Evommune Closes Series A Round Worth $83 Million
Los Altos, Calif.-based Evommune closed on a Series A financing round worth $83 million. The financing round included Andera Partners, LSP, Pivotal bioVenture Partners.
Evommune focuses on chronic inflammation using a tissue-based approach. On January 7, 2021, it entered into an exclusive license deal with Dermira, a wholly-owned subsidiary of Eli Lilly and Company, to develop and commercialize three programs for inflammatory diseases. The compounds included IRAK4/TrkA, which inhibits innate inflammation; RORγt, which targets Th17 mediated inflammation; and MRGPRX2, which treats chronic itching (pruritus).
At the time, Luis Peña, president and chief executive officer of Evommune, said, “These three promising investigational programs expand Evommune’s pipeline and position us for long-term growth as a research and development company. As our leadership team was pivotal in the original development of these compounds at Dermira, we are thrilled to have the opportunity to continue their development and potentially help the many patients living with these debilitating diseases who are in dire need of new treatment options to improve their quality of life.”
The company’s fourth compound is a PKC-theta inhibitor, which Evommune picked up through an exclusive partnership with Japan’s Axcelead Drug Discovery Partners. It originated from Axcelead’s Hit-identified Target (A-HiT) project. PKC-theta is a member of the protein kinase C (PKC) family of kinases, which is mostly expressed in T cells, with a dual role in T-cell biology. First, activation of PKC-theta causes effector T-cell activation, proliferation, and production of IL-2. The second role is that inhibition of PKC-theta causes an increase in both the numbers and functionality of regulatory T-cells. Laboratory animals that do not have functional PKC-theta are resistant to inflammatory diseases. Possible indications include rheumatoid arthritis, asthma, psoriasis, atopic dermatitis, and Crohn’s disease.
The company was founded in 2020 by Peña; Eugene A Bauer, M.D., chief medical officer; and Hans Hofland, senior vice president, Research. Peña was co-founder of Dermira and acted as its chief development officer, heading the Research and Development group. Bauer was co-founder, chief medical officer, and board member of Dermira. Hofland was Dermira’s head of Research and Nonclinical Development.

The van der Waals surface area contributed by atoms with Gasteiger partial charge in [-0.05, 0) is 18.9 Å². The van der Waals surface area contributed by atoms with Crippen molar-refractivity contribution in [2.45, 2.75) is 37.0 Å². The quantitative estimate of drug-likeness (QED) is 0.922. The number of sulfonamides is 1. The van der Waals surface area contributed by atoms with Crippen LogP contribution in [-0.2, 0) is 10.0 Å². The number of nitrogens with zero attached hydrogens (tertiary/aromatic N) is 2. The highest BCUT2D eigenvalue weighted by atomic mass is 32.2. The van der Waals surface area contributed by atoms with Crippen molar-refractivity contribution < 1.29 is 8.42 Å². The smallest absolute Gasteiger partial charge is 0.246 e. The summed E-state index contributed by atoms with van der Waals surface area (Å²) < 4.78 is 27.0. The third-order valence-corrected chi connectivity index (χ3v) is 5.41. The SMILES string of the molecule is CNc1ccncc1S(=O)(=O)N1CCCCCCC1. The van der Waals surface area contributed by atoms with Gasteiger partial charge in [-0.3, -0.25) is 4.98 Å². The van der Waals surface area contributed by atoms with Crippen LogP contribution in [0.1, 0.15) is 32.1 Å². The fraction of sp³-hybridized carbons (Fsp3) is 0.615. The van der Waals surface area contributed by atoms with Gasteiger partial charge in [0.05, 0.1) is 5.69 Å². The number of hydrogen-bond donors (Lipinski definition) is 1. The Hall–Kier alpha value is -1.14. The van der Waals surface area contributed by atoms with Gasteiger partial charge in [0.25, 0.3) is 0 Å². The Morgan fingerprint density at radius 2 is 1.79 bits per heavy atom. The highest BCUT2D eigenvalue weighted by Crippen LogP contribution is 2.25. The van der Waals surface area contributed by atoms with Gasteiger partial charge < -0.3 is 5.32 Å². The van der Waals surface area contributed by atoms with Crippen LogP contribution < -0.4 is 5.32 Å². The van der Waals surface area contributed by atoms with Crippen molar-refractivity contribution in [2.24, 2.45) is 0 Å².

The company’s management team is rounded out by Janice Drew, senior vice president, Product Development, who was formerly the senior vice president of Portfolio Planning and Management at Dermira.
The company states that it “is using the skin as the lens to uncover new approaches for accelerating the development of vital medicines across immunology with a focus on inflammation.” It uses a novel screen platform to identify differentiated molecules that are more likely to be effective for treating chronic inflammatory diseases.
“We were initially drawn to Evommune because of their stellar leadership team,” said Rob Hopfner, managing partner at Pivotal bioVenture Partners. “This team has over three decades of success in identifying and developing innovative compounds. Since our initial investment, the team has continued to impress us with the identification of potentially novel compounds that could become transformative treatments for patients who are living with chronic inflammatory conditions and experiencing a reduced quality of life.”
Eli Lilly acquired Dermira for $1.1 billion in January 2020. Peña founded Evommune about a week later with the intention of in-licensing programs that he was involved in while at Dermira. Peña and Bauer, who was formerly dean of Stanford’s School of Medicine, helped found Dermira in 2010.